TRENTON – If the words “Trenton makes, the world takes” on the city’s famous bridge bear any meaning in recent months, it might be that the political culture of New Jersey’s capital city has made the world take notice.
The conviction and subsequent removal of former Trenton Mayor Tony Mack after he was found guilty of bribery and extortion charges in federal court earlier this month creates the chance for change.
Standing with supporters in front of Mercer County Community College’s Trenton campus on North Broad Street, mayoral candidate Eric Jackson, who missed taking Mack to a run-off by a single-digit vote total in 2010, vowed he would not come up short this time.
“After we talk about how we can work together, people begin to see that there can be hope, and that bringing honesty, integrity and transparency back to City Hall, we can build this city into what we want it to be,” Jackson, 55, told PolitickerNJ.com moments after he was endorsed by Mercer County Freeholder Sam Frisby. “We will work with the ethics board that’s already in place, we’re looking at the potential of bringing in an inspector general. We want to make sure that there’s just zero tolerance for anything that remotely looks like or smells like corruption at City Hall. Honesty and integrity will be the trademark of our brand.”
Jackson, director of the Department of Public Works and Urban Development in Plainfield and the former Trenton Public Works director, worked in the cabinet of former Mayor Douglas Palmer, Mack’s predecessor. Jackson claims Palmer is supporting his campaign.
But Jackson is not alone in the race, with eight mayoral candidates running in the May municipal election. Some of Jackson’s rivals assert that his brand is compromised.
Trenton mayoral candidate and former Police Director Jim Golden, who served under Palmer, has asserted that Jackson is guilty of campaign violations, including recent reports of allegedly improper donations from law firm McManimon, Scotland & Baumann, the city’s bond counsel. Following complaints from Golden and other political opponents, Jackson said the money was returned in part to ensure that the firm could continue to do business with the city.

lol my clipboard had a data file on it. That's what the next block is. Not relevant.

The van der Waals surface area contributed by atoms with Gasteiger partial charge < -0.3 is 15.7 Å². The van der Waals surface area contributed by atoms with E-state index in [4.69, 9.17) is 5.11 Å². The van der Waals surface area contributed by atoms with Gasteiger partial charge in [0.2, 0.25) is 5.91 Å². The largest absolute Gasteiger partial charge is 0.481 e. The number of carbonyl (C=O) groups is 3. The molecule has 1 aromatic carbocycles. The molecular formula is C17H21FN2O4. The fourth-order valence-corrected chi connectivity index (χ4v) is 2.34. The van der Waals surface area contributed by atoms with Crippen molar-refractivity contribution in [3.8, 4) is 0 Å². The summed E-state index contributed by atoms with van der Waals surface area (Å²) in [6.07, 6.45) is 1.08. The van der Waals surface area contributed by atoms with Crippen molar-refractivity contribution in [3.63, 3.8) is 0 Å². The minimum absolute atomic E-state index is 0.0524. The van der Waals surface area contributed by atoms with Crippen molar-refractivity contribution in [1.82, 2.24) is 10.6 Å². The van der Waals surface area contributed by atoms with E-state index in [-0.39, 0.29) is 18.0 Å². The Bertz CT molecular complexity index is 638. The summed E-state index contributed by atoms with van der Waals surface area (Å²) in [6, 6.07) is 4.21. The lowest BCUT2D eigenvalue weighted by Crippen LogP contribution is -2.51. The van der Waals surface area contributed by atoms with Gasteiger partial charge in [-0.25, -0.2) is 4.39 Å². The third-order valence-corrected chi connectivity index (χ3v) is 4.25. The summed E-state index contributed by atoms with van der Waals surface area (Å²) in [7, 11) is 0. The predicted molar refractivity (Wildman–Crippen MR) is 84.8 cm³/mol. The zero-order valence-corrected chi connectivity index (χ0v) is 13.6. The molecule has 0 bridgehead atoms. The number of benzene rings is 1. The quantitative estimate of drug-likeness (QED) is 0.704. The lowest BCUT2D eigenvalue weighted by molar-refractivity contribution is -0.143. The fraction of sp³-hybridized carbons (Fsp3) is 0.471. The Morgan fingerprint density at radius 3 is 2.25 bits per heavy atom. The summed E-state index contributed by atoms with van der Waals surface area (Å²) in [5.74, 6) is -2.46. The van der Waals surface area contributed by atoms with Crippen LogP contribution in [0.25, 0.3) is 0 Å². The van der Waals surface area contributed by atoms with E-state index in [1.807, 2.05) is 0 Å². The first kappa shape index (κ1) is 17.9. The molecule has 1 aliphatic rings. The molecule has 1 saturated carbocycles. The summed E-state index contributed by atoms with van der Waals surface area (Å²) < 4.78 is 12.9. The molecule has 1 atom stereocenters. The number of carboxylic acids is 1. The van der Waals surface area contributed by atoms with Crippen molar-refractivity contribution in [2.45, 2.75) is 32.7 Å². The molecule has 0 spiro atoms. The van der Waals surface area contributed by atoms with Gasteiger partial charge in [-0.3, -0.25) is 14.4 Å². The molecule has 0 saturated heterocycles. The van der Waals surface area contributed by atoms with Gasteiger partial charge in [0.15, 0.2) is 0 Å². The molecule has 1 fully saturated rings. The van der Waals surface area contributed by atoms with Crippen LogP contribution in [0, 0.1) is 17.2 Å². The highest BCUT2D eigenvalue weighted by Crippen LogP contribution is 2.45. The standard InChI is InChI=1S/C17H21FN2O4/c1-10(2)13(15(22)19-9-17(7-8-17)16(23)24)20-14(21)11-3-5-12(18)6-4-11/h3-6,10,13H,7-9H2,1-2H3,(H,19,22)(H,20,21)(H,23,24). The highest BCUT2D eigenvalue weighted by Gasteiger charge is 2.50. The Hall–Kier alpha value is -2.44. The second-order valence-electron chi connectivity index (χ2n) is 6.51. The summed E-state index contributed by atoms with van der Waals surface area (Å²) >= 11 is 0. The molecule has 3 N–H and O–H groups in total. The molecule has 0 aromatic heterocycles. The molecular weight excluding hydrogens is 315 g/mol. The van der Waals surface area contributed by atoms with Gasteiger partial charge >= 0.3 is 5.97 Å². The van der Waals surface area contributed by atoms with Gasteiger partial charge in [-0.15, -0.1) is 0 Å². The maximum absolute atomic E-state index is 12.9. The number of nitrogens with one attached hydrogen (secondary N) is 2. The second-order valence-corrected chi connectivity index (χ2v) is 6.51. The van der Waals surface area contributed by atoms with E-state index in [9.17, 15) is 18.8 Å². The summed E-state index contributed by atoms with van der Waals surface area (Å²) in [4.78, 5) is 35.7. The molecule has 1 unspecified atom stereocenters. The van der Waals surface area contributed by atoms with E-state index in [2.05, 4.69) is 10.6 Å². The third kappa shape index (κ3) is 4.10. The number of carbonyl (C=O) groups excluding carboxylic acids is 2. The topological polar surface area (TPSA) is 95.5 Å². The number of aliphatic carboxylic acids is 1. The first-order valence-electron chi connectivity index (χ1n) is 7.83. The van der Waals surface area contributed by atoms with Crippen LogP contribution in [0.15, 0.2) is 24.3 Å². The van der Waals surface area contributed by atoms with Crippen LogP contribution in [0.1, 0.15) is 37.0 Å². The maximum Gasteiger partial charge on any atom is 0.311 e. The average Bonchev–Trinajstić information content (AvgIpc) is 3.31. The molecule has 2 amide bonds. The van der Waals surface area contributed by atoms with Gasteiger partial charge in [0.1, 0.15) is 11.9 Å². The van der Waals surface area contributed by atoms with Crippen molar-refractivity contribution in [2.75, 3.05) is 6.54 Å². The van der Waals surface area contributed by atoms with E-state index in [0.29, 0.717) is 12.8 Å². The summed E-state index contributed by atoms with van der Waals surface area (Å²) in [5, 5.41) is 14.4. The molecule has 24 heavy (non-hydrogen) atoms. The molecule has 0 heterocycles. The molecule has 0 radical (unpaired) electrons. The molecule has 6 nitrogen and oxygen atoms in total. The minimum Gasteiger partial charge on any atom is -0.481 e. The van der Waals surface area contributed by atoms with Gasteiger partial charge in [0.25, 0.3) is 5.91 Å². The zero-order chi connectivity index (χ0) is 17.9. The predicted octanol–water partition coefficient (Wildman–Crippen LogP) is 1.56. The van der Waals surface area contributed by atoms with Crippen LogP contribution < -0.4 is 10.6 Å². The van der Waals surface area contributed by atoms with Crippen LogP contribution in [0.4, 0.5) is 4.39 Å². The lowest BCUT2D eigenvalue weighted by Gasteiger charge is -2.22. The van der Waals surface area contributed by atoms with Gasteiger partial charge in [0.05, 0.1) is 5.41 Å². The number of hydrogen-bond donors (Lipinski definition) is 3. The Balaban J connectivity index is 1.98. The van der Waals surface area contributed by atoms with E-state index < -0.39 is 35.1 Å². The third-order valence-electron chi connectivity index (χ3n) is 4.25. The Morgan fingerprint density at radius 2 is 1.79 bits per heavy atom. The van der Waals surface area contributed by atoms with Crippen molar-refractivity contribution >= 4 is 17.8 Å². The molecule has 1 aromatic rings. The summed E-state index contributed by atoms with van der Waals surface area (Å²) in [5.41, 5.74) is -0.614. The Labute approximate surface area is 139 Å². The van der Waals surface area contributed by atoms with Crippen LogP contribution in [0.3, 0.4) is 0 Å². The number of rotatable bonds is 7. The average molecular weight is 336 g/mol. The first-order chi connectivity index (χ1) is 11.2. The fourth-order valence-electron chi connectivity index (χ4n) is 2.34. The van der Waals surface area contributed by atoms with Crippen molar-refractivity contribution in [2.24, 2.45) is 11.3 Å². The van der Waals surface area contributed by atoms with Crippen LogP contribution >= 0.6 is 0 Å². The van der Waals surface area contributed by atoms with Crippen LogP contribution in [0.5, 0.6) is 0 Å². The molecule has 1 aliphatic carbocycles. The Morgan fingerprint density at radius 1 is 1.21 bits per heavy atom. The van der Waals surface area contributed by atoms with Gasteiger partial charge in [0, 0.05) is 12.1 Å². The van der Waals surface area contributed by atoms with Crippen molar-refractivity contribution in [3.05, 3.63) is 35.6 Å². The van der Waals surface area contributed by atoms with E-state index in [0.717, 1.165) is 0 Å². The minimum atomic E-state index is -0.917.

Another Trenton mayoral candidate, Walker Worthy, Jr., has called for the introduction of mandatory ethics training for all City Hall staff to mitigate the possibility of the re-emergence of political corruption in Trenton.
The Worthy name is well-known in Trenton. Worthy’s mayoral bid has been backed by state Assemblywoman Bonnie Watson Coleman (D-15), who is now seeking the Democratic nomination in the race to succeed U.S. Rep. Rush Holt (D-12) in New Jersey’s Twelfth Congressional District.
But James Gee, Watson Coleman’s longtime political advisor, is serving as Jackson’s campaign director.
Jackson declined to endorse any candidate in the highly-contentious CD 12 race when pressed by PolitickerNJ.com, saying that he wanted to focus on his own campaign to run a city besieged by crime and by difficulties attracting needed economic development.
Andrew Bobbitt, a longtime, Trenton-based political strategist who is backing Jackson, assessed what it takes to win in Trenton.
“Trenton is so small, everybody knows each other. Half of the people in this city are kin to each other,” Bobbitt, the Jackson campaign’s field coordinator, said about the 80,000-person city. “People always recognize if you are truly from here. You almost have to have 20 years here in Trenton before they really look at you as a citizen.”